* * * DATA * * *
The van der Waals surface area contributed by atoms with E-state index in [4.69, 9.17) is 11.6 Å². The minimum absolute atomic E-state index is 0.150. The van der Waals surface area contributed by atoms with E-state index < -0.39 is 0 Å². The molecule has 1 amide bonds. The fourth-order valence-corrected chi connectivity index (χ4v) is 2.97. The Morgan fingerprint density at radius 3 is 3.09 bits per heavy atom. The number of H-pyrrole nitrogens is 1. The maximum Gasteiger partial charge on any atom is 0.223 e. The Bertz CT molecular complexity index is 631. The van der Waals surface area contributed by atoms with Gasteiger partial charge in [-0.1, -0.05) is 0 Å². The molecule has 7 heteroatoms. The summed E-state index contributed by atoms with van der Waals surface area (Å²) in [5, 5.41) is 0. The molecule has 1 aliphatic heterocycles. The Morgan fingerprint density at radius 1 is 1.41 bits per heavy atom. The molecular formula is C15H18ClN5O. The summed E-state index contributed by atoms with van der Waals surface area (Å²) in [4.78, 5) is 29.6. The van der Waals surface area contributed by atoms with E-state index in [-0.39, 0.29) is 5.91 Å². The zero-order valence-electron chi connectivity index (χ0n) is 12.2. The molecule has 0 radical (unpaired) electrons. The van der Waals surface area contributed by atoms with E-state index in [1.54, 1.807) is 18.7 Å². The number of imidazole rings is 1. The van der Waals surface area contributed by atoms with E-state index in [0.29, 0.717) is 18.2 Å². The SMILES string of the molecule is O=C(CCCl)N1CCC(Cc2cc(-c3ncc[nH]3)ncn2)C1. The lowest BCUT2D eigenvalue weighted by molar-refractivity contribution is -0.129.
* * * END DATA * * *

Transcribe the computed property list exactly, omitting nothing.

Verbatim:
The van der Waals surface area contributed by atoms with E-state index in [4.69, 9.17) is 11.6 Å². The minimum absolute atomic E-state index is 0.150. The van der Waals surface area contributed by atoms with E-state index < -0.39 is 0 Å². The molecule has 1 amide bonds. The fourth-order valence-corrected chi connectivity index (χ4v) is 2.97. The Morgan fingerprint density at radius 3 is 3.09 bits per heavy atom. The number of H-pyrrole nitrogens is 1. The maximum Gasteiger partial charge on any atom is 0.223 e. The Bertz CT molecular complexity index is 631. The van der Waals surface area contributed by atoms with Gasteiger partial charge in [-0.1, -0.05) is 0 Å². The molecule has 7 heteroatoms. The summed E-state index contributed by atoms with van der Waals surface area (Å²) in [5, 5.41) is 0. The molecule has 1 aliphatic heterocycles. The Morgan fingerprint density at radius 1 is 1.41 bits per heavy atom. The molecular formula is C15H18ClN5O. The summed E-state index contributed by atoms with van der Waals surface area (Å²) in [4.78, 5) is 29.6. The van der Waals surface area contributed by atoms with E-state index in [-0.39, 0.29) is 5.91 Å². The zero-order valence-electron chi connectivity index (χ0n) is 12.2. The molecule has 0 radical (unpaired) electrons. The van der Waals surface area contributed by atoms with E-state index in [1.54, 1.807) is 18.7 Å². The number of imidazole rings is 1. The van der Waals surface area contributed by atoms with E-state index in [0.29, 0.717) is 18.2 Å². The SMILES string of the molecule is O=C(CCCl)N1CCC(Cc2cc(-c3ncc[nH]3)ncn2)C1. The lowest BCUT2D eigenvalue weighted by molar-refractivity contribution is -0.129.